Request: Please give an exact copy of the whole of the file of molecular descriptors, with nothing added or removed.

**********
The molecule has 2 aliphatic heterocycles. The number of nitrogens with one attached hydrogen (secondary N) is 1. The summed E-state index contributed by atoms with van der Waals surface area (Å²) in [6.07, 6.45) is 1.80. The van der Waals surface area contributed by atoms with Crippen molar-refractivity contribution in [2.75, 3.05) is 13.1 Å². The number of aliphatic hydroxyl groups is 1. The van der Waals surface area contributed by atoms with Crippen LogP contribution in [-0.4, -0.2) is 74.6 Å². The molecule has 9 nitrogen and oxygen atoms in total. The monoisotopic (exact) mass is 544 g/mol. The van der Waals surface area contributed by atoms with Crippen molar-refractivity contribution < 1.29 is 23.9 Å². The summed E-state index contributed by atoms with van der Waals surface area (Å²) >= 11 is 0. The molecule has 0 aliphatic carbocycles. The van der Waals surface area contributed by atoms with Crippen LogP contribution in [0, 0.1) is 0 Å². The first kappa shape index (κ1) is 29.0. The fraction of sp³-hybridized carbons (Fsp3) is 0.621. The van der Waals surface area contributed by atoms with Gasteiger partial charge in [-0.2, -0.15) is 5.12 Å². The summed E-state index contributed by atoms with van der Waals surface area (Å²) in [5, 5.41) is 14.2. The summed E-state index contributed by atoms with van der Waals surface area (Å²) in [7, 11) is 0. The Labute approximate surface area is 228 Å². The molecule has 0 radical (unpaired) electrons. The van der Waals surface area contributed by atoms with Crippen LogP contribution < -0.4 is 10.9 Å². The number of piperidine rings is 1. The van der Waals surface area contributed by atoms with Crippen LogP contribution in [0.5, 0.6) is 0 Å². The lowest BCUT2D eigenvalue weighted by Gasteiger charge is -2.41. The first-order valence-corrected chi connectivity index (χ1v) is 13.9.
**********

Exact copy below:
The molecule has 2 aliphatic heterocycles. The number of nitrogens with one attached hydrogen (secondary N) is 1. The summed E-state index contributed by atoms with van der Waals surface area (Å²) in [6.07, 6.45) is 1.80. The van der Waals surface area contributed by atoms with Crippen molar-refractivity contribution in [2.75, 3.05) is 13.1 Å². The number of aliphatic hydroxyl groups is 1. The van der Waals surface area contributed by atoms with Crippen LogP contribution in [-0.4, -0.2) is 74.6 Å². The molecule has 9 nitrogen and oxygen atoms in total. The monoisotopic (exact) mass is 544 g/mol. The van der Waals surface area contributed by atoms with Crippen molar-refractivity contribution < 1.29 is 23.9 Å². The summed E-state index contributed by atoms with van der Waals surface area (Å²) >= 11 is 0. The molecule has 0 aliphatic carbocycles. The van der Waals surface area contributed by atoms with Crippen LogP contribution in [0, 0.1) is 0 Å². The first kappa shape index (κ1) is 29.0. The fraction of sp³-hybridized carbons (Fsp3) is 0.621. The van der Waals surface area contributed by atoms with Gasteiger partial charge in [-0.2, -0.15) is 5.12 Å². The summed E-state index contributed by atoms with van der Waals surface area (Å²) in [5, 5.41) is 14.2. The summed E-state index contributed by atoms with van der Waals surface area (Å²) in [7, 11) is 0. The Labute approximate surface area is 228 Å². The molecule has 0 radical (unpaired) electrons. The van der Waals surface area contributed by atoms with Crippen LogP contribution < -0.4 is 10.9 Å². The number of piperidine rings is 1. The van der Waals surface area contributed by atoms with Crippen LogP contribution in [0.5, 0.6) is 0 Å². The lowest BCUT2D eigenvalue weighted by Gasteiger charge is -2.41. The first-order valence-corrected chi connectivity index (χ1v) is 13.9.